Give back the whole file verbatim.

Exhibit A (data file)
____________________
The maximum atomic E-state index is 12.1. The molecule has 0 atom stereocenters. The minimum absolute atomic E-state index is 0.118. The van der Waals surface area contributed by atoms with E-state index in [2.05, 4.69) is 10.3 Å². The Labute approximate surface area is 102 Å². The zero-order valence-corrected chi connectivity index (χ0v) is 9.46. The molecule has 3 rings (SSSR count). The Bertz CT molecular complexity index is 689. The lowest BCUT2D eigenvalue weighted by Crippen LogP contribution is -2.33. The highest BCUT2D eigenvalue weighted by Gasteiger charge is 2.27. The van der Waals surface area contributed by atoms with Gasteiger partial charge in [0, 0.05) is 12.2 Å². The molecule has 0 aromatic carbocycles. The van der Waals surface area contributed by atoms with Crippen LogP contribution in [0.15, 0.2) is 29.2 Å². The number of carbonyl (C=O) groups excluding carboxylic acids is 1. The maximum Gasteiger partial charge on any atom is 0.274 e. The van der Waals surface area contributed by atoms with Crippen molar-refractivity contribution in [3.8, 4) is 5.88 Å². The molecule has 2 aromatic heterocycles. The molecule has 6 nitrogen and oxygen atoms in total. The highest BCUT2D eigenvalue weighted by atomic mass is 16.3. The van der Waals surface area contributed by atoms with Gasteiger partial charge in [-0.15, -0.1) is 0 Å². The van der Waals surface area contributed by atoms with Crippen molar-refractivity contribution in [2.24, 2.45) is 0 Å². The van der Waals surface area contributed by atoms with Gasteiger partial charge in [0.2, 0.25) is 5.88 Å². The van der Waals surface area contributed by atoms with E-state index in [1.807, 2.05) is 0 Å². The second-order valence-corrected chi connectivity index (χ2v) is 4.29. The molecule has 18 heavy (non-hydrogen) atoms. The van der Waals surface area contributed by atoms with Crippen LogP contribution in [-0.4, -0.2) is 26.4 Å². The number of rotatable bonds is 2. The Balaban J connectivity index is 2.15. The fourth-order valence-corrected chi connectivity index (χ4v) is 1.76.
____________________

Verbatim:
The maximum atomic E-state index is 12.1. The molecule has 0 atom stereocenters. The minimum absolute atomic E-state index is 0.118. The van der Waals surface area contributed by atoms with E-state index in [2.05, 4.69) is 10.3 Å². The Labute approximate surface area is 102 Å². The zero-order valence-corrected chi connectivity index (χ0v) is 9.46. The molecule has 3 rings (SSSR count). The Bertz CT molecular complexity index is 689. The lowest BCUT2D eigenvalue weighted by Crippen LogP contribution is -2.33. The highest BCUT2D eigenvalue weighted by Gasteiger charge is 2.27. The van der Waals surface area contributed by atoms with Gasteiger partial charge in [0, 0.05) is 12.2 Å². The molecule has 0 aromatic carbocycles. The van der Waals surface area contributed by atoms with Crippen LogP contribution in [0.15, 0.2) is 29.2 Å². The number of carbonyl (C=O) groups excluding carboxylic acids is 1. The maximum Gasteiger partial charge on any atom is 0.274 e. The van der Waals surface area contributed by atoms with Crippen molar-refractivity contribution in [3.8, 4) is 5.88 Å². The molecule has 2 aromatic heterocycles. The molecule has 6 nitrogen and oxygen atoms in total. The highest BCUT2D eigenvalue weighted by atomic mass is 16.3. The van der Waals surface area contributed by atoms with Gasteiger partial charge in [-0.15, -0.1) is 0 Å². The van der Waals surface area contributed by atoms with Crippen molar-refractivity contribution in [2.24, 2.45) is 0 Å². The van der Waals surface area contributed by atoms with Gasteiger partial charge in [0.2, 0.25) is 5.88 Å². The van der Waals surface area contributed by atoms with E-state index in [1.807, 2.05) is 0 Å². The second-order valence-corrected chi connectivity index (χ2v) is 4.29. The molecule has 18 heavy (non-hydrogen) atoms. The van der Waals surface area contributed by atoms with Crippen LogP contribution in [-0.4, -0.2) is 26.4 Å². The number of rotatable bonds is 2. The Balaban J connectivity index is 2.15. The fourth-order valence-corrected chi connectivity index (χ4v) is 1.76.